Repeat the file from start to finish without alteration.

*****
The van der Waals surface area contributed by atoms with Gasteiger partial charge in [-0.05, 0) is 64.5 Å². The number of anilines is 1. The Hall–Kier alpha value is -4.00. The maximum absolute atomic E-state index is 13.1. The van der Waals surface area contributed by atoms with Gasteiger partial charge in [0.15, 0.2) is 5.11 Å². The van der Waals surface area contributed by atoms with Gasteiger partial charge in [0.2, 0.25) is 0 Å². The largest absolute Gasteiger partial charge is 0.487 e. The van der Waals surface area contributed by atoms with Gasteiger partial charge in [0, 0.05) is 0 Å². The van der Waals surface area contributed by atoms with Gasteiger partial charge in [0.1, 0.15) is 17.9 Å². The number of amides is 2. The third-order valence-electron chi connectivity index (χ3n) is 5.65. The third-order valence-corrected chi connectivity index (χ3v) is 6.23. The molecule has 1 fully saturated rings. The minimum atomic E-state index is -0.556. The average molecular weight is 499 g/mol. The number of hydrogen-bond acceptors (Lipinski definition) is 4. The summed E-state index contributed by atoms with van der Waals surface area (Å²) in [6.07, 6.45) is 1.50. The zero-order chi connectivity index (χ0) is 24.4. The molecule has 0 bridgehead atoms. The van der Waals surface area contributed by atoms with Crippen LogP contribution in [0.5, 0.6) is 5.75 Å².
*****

The van der Waals surface area contributed by atoms with Gasteiger partial charge in [-0.05, 0) is 64.5 Å². The number of anilines is 1. The Hall–Kier alpha value is -4.00. The maximum absolute atomic E-state index is 13.1. The van der Waals surface area contributed by atoms with Gasteiger partial charge in [0.15, 0.2) is 5.11 Å². The van der Waals surface area contributed by atoms with Gasteiger partial charge in [0.2, 0.25) is 0 Å². The largest absolute Gasteiger partial charge is 0.487 e. The van der Waals surface area contributed by atoms with Gasteiger partial charge in [0, 0.05) is 0 Å². The van der Waals surface area contributed by atoms with Gasteiger partial charge in [0.1, 0.15) is 17.9 Å². The number of amides is 2. The third-order valence-electron chi connectivity index (χ3n) is 5.65. The third-order valence-corrected chi connectivity index (χ3v) is 6.23. The molecule has 1 fully saturated rings. The minimum atomic E-state index is -0.556. The average molecular weight is 499 g/mol. The number of hydrogen-bond acceptors (Lipinski definition) is 4. The summed E-state index contributed by atoms with van der Waals surface area (Å²) in [6.07, 6.45) is 1.50. The zero-order chi connectivity index (χ0) is 24.4. The molecule has 0 bridgehead atoms. The van der Waals surface area contributed by atoms with Crippen LogP contribution in [0.5, 0.6) is 5.75 Å².